Social status and watch collecting

Social status is formally defined as “a person’s standing or importance in relation to other people within a society” and yet, people often think of status exclusively in terms of wealth. The truth is, the concept of social status is at play everywhere; In every situation where we get the feeling that we are of value to other people, or where where we feel even an iota of elevation in our relative social position. The universal human desire for status greatly influences our culture, as well as our own behaviour and the ups and downs of our mood… turns out, this probably has a lot to do with our hobby as watch collectors too!

Mr. Miller and the three red marbles

We hear stories every day about people making a difference in a quiet and unassuming way. Those are every-day heroes… demonstrating care and compassion, not expecting anything in return. This story is a beautiful example of that.

Do you have the right to sell your watches?

Anyone who has been collecting watches for more than a couple of years will recall a time when they were able to buy today’s most desirable watches right out an authorised dealer’s display cabinet. Today you might be labelled a “flipper” and blacklisted by a brand for selling something you rightfully own and should be able to do with as you please. Is that right?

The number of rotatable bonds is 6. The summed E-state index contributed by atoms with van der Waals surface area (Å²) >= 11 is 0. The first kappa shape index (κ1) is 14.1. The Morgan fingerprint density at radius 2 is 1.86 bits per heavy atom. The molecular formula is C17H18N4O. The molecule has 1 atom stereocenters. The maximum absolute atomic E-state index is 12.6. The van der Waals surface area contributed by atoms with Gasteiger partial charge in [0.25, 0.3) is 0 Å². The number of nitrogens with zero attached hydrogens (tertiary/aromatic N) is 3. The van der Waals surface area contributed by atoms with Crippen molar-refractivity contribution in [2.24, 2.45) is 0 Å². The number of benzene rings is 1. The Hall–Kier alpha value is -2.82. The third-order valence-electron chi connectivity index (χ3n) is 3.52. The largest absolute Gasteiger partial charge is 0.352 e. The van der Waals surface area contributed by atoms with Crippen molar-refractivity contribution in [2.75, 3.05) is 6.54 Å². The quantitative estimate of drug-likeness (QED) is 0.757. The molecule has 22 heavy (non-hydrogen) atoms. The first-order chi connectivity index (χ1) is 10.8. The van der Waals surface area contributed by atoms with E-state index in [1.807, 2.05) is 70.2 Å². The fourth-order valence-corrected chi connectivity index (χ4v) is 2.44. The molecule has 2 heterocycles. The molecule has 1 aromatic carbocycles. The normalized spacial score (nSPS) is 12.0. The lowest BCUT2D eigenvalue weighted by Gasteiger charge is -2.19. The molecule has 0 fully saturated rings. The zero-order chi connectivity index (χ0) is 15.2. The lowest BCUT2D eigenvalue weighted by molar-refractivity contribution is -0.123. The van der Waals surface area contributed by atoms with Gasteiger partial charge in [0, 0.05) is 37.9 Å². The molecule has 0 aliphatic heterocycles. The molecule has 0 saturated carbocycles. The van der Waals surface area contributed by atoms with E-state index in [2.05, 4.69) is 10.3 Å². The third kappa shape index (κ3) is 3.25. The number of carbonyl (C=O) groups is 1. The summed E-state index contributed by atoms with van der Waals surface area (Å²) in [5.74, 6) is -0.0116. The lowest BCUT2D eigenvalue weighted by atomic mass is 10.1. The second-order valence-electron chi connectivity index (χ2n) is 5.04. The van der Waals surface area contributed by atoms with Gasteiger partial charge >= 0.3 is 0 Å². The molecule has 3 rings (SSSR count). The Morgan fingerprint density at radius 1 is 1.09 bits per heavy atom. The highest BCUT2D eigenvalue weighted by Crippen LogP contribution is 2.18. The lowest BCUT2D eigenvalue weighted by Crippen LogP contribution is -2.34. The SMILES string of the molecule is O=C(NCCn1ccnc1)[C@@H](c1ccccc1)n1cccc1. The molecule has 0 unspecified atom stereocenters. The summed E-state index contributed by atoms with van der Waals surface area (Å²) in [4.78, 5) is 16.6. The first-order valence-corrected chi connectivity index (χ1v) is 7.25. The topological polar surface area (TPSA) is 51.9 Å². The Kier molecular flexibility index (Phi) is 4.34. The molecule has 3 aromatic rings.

Sell more, buy less

I watched two seemingly unrelated TED talks, but I thought they were interestingly connected; One tackles how to get rid of things you already have, and the other offers advice around minimising the acquisition of new things. As watch collectors, this seems to summarise a conundrum we face daily!

Dopamine and watch collecting

In her book Dopamine Nation, Dr. Anna Lembke – psychiatrist, author and Chief of Stanford’s Addiction Medicine Clinic – explores why the relentless pursuit of pleasure leads to pain… and offers suggestions on what to do about it. She condenses complex neuroscience into simple metaphors often using the experiences of her patients. I thought there was some benefit in talking about the concepts at a high level, and drawing some parallels to this weird world of collecting watches.

How do you define yourself?

If you speak to any branding consultant, designer or architect, they’ll tell you about how clients tend to have an easier time conveying what they don’t like about a design, sketch or draft… rather than what they would prefer instead. People manifest this dynamic in designing their lives too. This has consequences for watch collecting too.